JUMP TO RECIPE -
What can I say? I’ve joined the cauli fan club. All the same a little after the right time as it appears the foodista avant garde have abandoned the poor white head and rushed towards – God and major trendsetters know – perhaps endive, maybe kohlrabi.
But I have to make a point: you won’t catch me dead making cauli rice. It’s either me or a spiralizer in the house. ‘Green’ and ‘juice’ don’t appear in the same sentence, at least not when I talk about food. Gluten, dairy and meat are my best friends.
And I’ve always liked cauliflower. I used to cook it whole, just boil the head vigorously for a few minutes, drain and drizzle with brown butter. It is a bit smelly (before the brown butter comes onto the scene) but completely inoffensive. Possibly not the king of veg but a nice quiet fella.
But what do you know; the nutribullet lot for once came up with the goods. Roasted cauliflower is very, VERY tasty. Go freehand on it: butter, parsley and parmesan are as good as gochujang, ginger and sesame oil. I’ve fused a little: togarashi is my obsession du jour (or de l’année) but I will always use parmesan if I can. And I’ll enjoy this dish regardless of the clean eaters of the world.
- 1 cauliflower, trimmed and separated into florets
- 1 tsp onion salt
- 1 tsp black pepper
- ½ tsp shichimi togarashi* (or ordinary chili powder)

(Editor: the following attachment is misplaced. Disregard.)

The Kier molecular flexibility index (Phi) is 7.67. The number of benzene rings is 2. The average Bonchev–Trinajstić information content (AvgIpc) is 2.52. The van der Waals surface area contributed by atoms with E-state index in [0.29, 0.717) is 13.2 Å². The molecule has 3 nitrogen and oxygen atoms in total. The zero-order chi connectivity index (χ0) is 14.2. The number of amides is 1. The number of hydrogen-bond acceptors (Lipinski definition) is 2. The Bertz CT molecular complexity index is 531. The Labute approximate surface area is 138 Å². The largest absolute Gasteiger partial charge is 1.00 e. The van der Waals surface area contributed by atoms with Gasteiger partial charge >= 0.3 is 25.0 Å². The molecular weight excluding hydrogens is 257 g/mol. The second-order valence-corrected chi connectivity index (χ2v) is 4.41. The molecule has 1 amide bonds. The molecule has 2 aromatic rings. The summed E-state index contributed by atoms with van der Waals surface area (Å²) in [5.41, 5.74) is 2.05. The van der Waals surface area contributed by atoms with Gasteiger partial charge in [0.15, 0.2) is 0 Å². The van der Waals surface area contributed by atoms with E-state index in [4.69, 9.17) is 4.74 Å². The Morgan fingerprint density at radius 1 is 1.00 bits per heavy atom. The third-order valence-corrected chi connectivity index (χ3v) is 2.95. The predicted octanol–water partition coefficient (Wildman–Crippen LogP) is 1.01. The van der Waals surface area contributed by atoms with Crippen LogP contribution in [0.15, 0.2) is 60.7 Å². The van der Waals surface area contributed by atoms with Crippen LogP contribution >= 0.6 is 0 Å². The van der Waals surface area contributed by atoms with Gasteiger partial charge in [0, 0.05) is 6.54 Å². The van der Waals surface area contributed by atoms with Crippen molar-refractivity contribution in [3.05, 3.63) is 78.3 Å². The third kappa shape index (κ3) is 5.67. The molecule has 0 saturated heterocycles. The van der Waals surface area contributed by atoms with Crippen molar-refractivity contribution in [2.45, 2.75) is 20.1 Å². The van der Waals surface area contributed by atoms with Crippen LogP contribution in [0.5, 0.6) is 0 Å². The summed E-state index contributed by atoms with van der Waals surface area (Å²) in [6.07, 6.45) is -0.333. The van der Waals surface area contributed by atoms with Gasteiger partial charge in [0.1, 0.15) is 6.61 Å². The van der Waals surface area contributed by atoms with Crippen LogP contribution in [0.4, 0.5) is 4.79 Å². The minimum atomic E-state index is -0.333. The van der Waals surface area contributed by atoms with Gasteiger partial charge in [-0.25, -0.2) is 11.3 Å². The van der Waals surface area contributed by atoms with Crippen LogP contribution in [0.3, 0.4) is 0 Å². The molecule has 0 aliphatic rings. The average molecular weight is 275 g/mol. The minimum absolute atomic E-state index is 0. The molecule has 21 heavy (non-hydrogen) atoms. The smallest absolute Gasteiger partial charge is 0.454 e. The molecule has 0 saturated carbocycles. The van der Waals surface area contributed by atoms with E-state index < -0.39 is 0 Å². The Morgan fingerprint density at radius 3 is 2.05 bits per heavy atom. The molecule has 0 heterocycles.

- 1 tsp cinnamon
- ½ tsp icing sugar
- 2 tbsp. melted butter
- 2 tbsp. vegetable oil
- 3 tbsp. grated parmesan
- *a Japanese spice blend of chilies, sesame, ginger and seaweed
Cut the largest cauliflower florets in half but leave them all larger than bite-sized. Rinse them well with cold water and leave on paper towels to dry.
Combine the dry spices in a bowl or a large ziplock bag. Add the cauliflower and mix or shake about to cover it evenly. Add the melted butter and the oil and shake about again to coat the florets. Leave it to sit for as long as you like now – or cook it straight away.
Preheat the oven to 200C/400F/gas 6. Arrange the cauliflower in a baking dish or tray and bake for 40-50 minutes, shaking the dish around a couple of times and turning the florets over to bake evenly.
It’s ready when browned and caramelised around the edges and the stalks are tender to the tip of a fork.